First murder conviction quashed on back of Supreme Court’s syllabus-changing joint enterprise ruling
But campaign group JENGbA says law is still in a ‘dangerous place’
A man who studied for a law degree while behind bars for murder has had his conviction quashed after the Supreme Court’s hugely important R v Jogee ruling on joint enterprise.
The joint enterprise doctrine states participants in a joint criminal enterprise will be criminally liable for the harm that results from that enterprise. The law in this area was overhauled by the Supreme Court in 2016, when it ruled the mental element of the doctrine was too heavily weighted against defendants. Ameen Jogee, who was serving life in prison for the murder of a policeman, was at retrial found not guilty of murder but guilty of manslaughter, and sentenced to 12 years.
The Supreme Court’s Jogee ruling hasn’t just benefited its namesake, nor just changed students’ criminal law syllabuses — it’s now led to the release of a man, John Crilly, from prison.
Crilly was given a life sentence following the death of a 71-year-old man, who was punched in the face by Crilly’s co-defendant, David Flynn, during a robbery. Crilly spent many of his years in jail studying for a law degree; he even wrote to the judge, Lord Leveson, to ask for the conviction to be overturned.
Now, 13 years into his sentence for murder, that’s what has happened. In place of a murder conviction, Crilly pleaded guilty to manslaughter. This was on the advice of his lawyers: solicitor Simon Natas and Doughty Street Chambers‘ Timothy Moloney QC.
Crilly was sentenced to 18 years for this lesser charge. But because he had served half of this time already, plus four more years for the break-in, he has been released.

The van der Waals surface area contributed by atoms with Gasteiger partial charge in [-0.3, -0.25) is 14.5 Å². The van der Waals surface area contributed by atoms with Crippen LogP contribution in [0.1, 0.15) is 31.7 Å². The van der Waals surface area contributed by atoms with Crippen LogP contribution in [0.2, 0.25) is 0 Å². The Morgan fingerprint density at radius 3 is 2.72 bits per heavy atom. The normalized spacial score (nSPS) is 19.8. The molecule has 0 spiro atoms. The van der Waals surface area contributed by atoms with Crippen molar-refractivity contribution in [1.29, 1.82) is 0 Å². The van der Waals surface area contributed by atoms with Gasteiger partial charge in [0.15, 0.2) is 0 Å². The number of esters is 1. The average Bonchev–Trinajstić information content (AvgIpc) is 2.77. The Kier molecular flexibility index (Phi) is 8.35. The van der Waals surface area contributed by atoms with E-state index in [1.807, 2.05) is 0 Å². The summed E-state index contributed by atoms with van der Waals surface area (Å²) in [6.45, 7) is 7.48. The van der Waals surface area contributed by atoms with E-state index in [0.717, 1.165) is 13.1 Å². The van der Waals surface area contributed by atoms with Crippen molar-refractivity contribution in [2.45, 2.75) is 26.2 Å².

Crilly was supported throughout the case by Joint Enterprise: Not Guilty by Association (JENGbA), which campaigns for joint enterprise law to be changed. While the Jogee ruling and Crilly’s subsequent release seems to be a victory for JENGbA, Gina Morrison, the group’s campaign coordinator, stresses joint enterprise law is still far from perfect. She tells Legal Cheek:
“Joint enterprise is a very useful tool for the police and prosecutors when they don’t have evidence about who did what and who was to blame.”
Morrison believes the recent spike in knife crime and gang violence in the capital has led, and will lead, to the authorities relying more heavily on the joint enterprise doctrine. “It’s just a tactic,” she says, “and it’s not about getting justice. It’s about getting convictions — and this is a very dangerous place for the law to be.”
Also on JENGbA’s agenda is the case of Laura Mitchell, who was involved in a group fight outside a Bradford pub in January 2007.
She claims, however, that things had died down and that she was simply looking for her high-heels which she’d lost during the brawl when Andrew Ayres was murdered by two of her co-defendants. She is currently behind bars for Ayres’ murder.
The Criminal Cases Review Commission has now referred Mitchell’s case to the Court of Appeal. She will be represented by the same legal team as Crilly was.
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